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Every Day Optimism

Every Day Optimism

by Dani DiPirro

In her new book, Everyday Optimism: How to be Present and Positive at Work, at Home and in Love, (Watkins, $14.95) Dani DiPirro explains why she doesn’t believe in a quest for happiness but in being positively present. Here she outlines the basic principles behind her ideas.

There are six fundamentals to the “Positively Present Principles,” and are essential for living a more positively present life. Some of these principles might speak louder to you than others—and those are the ones you should tune in to the most—but all of these, when put into action, increase the odds of you being able to make the most of every moment.


The first and most important aspect of living a positively present life is opening your mind to the idea of thinking positively in the present moment. Sounds simple, but when you’re struggling through a difficult time in your life—or simply accustomed to embracing a negative attitude—positive thinking may not seem worthwhile, or even possible. Being willing to seek the good in the now doesn’t mean being naïve about the presence of negativity or constantly existing in a state of blissful cheer; it means allowing yourself to let go of old habits (including old ways of thinking) and actively choosing to focus on the aspects of the moment that will help you create a more positive mindset.


Your thoughts shape your world. When a situation appears to be good or bad, it is because you interpret it as good or bad. We use thoughts to label things, to try to make sense of them and to establish our moral code. Knowing a certain behavior is unacceptable, or someone is a bad influence on you, for example, makes such moral judgments essential; but all too often, such labels can get in the way of the positive things in life too. Amazingly, you can often change what you see by being aware of and willing to change the way you think about it. (It’s kind of like magic!) Tuning in to your thoughts (rather than simply letting them happen)—an act that will take some practice if you’re not used to it—allows you to see them for what they are and make a conscious choice to move them away from negativity and toward positivity. Likewise, you can redirect your attention from the past or the future to the present.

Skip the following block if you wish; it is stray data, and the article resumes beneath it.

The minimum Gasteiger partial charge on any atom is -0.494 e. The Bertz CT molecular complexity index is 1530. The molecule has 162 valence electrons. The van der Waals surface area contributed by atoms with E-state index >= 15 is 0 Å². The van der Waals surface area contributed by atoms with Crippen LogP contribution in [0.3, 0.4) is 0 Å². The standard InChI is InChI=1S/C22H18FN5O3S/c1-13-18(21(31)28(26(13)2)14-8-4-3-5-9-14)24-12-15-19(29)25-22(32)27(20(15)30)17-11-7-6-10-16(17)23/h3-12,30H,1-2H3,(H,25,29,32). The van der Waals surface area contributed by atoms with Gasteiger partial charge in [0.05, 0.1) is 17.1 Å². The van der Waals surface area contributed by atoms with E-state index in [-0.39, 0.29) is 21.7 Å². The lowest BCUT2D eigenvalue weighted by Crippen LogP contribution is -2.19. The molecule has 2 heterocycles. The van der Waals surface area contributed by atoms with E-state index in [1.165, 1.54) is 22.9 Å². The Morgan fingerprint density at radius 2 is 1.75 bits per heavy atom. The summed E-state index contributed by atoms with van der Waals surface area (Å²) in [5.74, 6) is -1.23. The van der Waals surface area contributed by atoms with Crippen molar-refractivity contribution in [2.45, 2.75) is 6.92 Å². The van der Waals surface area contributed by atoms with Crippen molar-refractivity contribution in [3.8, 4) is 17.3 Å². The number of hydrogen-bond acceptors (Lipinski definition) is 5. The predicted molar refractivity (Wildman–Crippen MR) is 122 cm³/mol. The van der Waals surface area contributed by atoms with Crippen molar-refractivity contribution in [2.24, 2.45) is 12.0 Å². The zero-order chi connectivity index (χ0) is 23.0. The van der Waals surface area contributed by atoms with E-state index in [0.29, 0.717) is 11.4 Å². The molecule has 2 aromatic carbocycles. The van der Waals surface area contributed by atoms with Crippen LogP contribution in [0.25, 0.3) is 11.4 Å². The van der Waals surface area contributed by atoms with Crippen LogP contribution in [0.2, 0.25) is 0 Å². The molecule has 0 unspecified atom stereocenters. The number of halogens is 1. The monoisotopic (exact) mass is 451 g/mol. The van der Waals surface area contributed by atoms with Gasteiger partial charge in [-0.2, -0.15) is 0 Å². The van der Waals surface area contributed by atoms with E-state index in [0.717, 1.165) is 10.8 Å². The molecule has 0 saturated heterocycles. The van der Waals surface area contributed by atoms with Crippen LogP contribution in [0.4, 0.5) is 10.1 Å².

Once you’ve made an effort to be aware of your thoughts, it’s time to take a look at what’s happening around you and how it affects your ability to live positively in the present moment. First, identify any negativity in your life. Consider your activities, habits and mindsets, as well as the people around you. What aspects of your life cause you to feel excessively unhappy, stressed, angry, nervous or unsettled? Note the word “excessively.” It’s OK to feel these emotions in moderation, but when you feel them constantly or to a strong degree, something in your life is not good for you. If you can, try to avoid—or at least limit your interactions with—negative influences to free up your life for more positive people and situations. Of course, it’s not always possible to remove negativity completely, but it’s usually possible to limit or reframe your interactions with them. It’s always possible to limit the amount of time you give to thinking about negative situations or people.


If you feel unhappy with who you are, it’s very difficult to feel happy about the life you’re living. Self-love is about self-awareness—knowing and liking who you are, who you’ve been and who you want to be—but it’s also about acceptance. That means loving not only the obviously lovable parts of yourself, but the parts that you might someday want to change, too. The second and equally essential aspect of self- love involves actively appreciating yourself. You can show appreciation for yourself through your words and actions. Tell yourself—every day, if possible—how valuable you are and how lucky you are to be you. You can also treat your body and mind with kindness. Allow yourself to be who you are without too much judgment. In short, appreciation is love put into action.


Having an attitude of gratitude might sound clichéd—and even a bit silly—but it means paying attention to the things you have to be thankful for, rather than dwelling on what you feel you lack. When your mind is focused on the positives in your life, you’re in the moment, appreciating what you have and who you are right now in the present, instead of worrying about what you wish you could have or longing for what you once had in the past. When you are thankful, you are attuned not only to your own blessings, but also to those of the world around you, making it much easier to stay in the moment and appreciate the moment for all it contains.


The moments you spend doing what fills you with joy and inspiration—like spending time with a loved one or engaging in a favorite hobby—are the moments in which it is easiest to be positively present. If you don’t yet have something you love to do more than anything else, pepper your life with new experiences until you find what excites your heart and mind. When you find yourself lost in the moment, with no idea of the time and little desire to be anywhere other than where you are, you’ve found your activity, whether that’s playing the guitar, painting a picture, spending time with your child or trekking up a mountain. What’s inspiring and fulfilling may not always be straightforward (like raising children) or fun (like a job you love find stressful), but anything that encourages you to embrace the moment is something you should make a priority in your life.

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